Sometimes, when an individual takes a nutritional supplement, the vitamins it contains are destroyed by acid in the stomach.
Penn State researchers have discovered oil-soluble vitamins encapsulated in a cornstarch pocket can pass through the dangers within the stomach to the small intestine, where the vitamins can be absorbed into the body.
The researchers said that when cornstarch is mixed with fatty acid esters, it creates a barrier that is both hydrophobic and hydrophilic. The balance between these two properties is essential for a good delivery vehicle for the vitamins, the authors said. Additionally, cornstarch can accommodate molecules of various sizes, as opposed to current complexes that can carry only small molecules.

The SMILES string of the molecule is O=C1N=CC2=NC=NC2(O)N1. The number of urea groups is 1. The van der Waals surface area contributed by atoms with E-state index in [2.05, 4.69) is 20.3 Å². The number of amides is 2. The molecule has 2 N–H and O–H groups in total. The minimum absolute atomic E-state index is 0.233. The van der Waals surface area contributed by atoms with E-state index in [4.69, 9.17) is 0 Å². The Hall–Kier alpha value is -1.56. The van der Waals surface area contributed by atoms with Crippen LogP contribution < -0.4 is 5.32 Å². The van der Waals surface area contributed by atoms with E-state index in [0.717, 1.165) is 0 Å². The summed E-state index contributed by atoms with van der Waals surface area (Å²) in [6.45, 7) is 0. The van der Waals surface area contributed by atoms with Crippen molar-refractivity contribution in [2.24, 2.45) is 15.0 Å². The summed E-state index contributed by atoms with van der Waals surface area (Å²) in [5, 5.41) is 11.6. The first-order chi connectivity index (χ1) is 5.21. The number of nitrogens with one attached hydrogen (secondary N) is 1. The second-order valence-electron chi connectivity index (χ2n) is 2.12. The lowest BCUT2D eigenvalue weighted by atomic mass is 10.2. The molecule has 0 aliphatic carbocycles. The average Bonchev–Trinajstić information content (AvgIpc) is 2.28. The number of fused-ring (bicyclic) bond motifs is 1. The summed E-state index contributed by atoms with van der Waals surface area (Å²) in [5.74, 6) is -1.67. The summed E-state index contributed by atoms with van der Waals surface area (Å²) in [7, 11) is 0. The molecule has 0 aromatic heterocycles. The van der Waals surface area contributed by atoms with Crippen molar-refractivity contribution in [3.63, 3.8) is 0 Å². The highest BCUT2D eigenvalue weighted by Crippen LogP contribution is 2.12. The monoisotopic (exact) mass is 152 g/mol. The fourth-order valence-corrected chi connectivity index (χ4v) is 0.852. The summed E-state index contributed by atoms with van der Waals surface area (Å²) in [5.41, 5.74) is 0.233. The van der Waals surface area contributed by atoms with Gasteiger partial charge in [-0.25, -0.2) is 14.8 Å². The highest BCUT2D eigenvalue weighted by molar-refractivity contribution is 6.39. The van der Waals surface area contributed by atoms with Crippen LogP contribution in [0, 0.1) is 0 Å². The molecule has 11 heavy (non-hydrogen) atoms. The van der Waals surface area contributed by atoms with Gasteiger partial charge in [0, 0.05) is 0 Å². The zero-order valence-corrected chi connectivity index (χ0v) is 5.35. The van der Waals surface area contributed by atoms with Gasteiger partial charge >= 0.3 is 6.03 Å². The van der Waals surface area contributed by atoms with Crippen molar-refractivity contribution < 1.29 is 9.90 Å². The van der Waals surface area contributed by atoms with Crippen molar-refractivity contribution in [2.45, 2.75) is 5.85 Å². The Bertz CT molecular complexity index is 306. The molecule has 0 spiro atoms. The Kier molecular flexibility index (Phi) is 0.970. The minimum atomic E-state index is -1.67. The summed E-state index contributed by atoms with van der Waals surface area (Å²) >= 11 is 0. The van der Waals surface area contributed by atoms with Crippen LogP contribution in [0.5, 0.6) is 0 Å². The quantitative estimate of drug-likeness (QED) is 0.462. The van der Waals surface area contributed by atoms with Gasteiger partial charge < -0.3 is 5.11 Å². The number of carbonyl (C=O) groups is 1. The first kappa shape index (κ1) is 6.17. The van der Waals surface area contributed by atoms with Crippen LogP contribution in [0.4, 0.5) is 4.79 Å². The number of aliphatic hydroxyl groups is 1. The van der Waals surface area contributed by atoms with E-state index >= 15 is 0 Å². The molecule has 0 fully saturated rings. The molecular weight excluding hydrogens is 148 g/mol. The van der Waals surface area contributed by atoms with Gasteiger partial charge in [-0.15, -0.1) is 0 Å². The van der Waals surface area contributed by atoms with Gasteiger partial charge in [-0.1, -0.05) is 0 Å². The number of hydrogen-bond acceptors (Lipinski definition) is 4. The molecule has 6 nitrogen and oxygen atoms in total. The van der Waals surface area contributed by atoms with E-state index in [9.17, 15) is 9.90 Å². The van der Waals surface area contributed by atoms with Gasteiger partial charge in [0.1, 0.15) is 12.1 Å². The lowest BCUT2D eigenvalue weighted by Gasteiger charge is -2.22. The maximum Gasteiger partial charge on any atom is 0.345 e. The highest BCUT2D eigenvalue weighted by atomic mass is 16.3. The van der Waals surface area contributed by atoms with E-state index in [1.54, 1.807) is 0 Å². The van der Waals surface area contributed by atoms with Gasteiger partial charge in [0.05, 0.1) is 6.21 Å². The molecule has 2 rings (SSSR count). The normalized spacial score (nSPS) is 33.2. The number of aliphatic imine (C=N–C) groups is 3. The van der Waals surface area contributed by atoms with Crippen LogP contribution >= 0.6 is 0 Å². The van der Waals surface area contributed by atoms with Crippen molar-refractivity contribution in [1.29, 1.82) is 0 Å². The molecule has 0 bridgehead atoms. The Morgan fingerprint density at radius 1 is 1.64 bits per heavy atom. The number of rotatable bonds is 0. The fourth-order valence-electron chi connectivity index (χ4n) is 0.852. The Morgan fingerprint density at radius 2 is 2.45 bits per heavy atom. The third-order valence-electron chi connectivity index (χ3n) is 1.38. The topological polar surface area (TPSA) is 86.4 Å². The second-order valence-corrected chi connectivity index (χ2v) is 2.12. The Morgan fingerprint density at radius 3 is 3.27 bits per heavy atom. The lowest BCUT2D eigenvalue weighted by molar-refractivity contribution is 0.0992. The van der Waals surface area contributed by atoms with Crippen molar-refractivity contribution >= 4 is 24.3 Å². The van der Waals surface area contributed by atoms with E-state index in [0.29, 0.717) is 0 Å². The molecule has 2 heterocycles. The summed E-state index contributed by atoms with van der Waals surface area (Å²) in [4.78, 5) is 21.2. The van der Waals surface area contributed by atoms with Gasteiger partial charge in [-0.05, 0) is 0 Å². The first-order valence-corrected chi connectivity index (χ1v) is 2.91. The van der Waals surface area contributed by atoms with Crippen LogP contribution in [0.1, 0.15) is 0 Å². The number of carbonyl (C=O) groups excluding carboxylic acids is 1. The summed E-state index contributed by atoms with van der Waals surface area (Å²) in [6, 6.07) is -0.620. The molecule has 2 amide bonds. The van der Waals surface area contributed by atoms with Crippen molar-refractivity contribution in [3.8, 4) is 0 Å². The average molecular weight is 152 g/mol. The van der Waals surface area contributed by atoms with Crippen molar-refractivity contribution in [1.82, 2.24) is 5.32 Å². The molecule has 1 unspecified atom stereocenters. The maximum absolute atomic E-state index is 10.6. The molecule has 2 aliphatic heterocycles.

The scientists said that cornstarch is not only an ideal vehicle, but is easily digested, readily available and inexpensive.
In addition to its uses in the pharmaceutical and food industries, cornstarch may also be useful in cosmetics, optic devices and electronic equipment, study authors said.
“We have more work and research to do,” said co-author Gregory Ziegler. “The trick is how can we set this up so we can do it simply.”